While watching TV the other night, I wasn’t surprised that the ongoing pandemic was still at the top of the newsreel. What caught my attention was the announcer’s topic for the segment: “before time.” He, along with his virtual guests, shared memories of what life was like before COVID-19 disrupted what we perceive as the natural ebb and flow of our existence.
Although time is invisible, we all use it to measure minutes, hours, weeks and years. We make numerous references to it every day. While producing this issue of Cotton Farming, I even began to notice how often the word “time” cropped up on the pages of the magazine.
While interviewing Alan and Lisa Stasney for the cover story, he told me how he and his future wife met. It seems a Texas Extension agent was conducting studies on both his farm and Lisa’s family farm in another county. The agent decided to play matchmaker and brought the pair together. Alan says he is grateful for the man’s bold move because “I never would have taken time to venture up that far.”
As spring unfolds, farmers begin to look for signs pointing to the right time to plant. In the Specialists Speaking department, Arkansas’s Bill Robertson says, “Getting off to a good, quick start will pay dividends season long if we do it right the first time.” In reflecting on the beginning of the 2020 growing season, Mississippi cotton specialist Brian Pieralisi says, “Last year, the bulk of Mississippi cotton acres were seeded during the optimal window of May 1-10. During this time, warm soil and adequate DD60s (20-25 heat units) contributed to a healthy stand across most of the state.”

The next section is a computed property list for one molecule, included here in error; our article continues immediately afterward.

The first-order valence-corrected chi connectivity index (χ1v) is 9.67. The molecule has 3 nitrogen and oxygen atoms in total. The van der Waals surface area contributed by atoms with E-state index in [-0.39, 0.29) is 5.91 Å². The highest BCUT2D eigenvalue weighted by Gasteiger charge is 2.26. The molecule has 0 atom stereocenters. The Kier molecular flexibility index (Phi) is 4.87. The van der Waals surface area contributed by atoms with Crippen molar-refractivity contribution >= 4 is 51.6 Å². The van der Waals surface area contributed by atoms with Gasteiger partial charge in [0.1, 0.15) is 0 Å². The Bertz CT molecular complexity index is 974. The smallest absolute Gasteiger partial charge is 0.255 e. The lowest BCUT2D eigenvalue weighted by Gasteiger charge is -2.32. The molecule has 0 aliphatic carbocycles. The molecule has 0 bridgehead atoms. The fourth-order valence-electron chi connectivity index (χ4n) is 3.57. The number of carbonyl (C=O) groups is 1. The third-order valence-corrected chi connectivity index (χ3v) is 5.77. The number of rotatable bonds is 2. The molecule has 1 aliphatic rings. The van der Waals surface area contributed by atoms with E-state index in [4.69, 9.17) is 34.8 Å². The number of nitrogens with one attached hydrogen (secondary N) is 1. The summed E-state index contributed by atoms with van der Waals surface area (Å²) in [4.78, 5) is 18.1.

While discussing potential Department of Labor changes under the new administration in Cotton Ginners Marketplace, TCGA’s J. Kelley Green says, “While this process will take some time, you can anticipate seeing an increase in the number of inspections as OSHA brings the new inspectors onboard.”
Some scientists have dubbed “time” the fourth dimension of the universe. Perhaps it’s because we are always moving forward.
Numerous people have expressed the thought that time stood still when the pandemic began. Of course, we all know it didn’t, and agriculture is a good example. Farmers ventured out, planted their crops, made timely applications and rolled through the field at harvest.
Time stops for no one. Make the most of your days this growing season to reap the rewards of time well spent.
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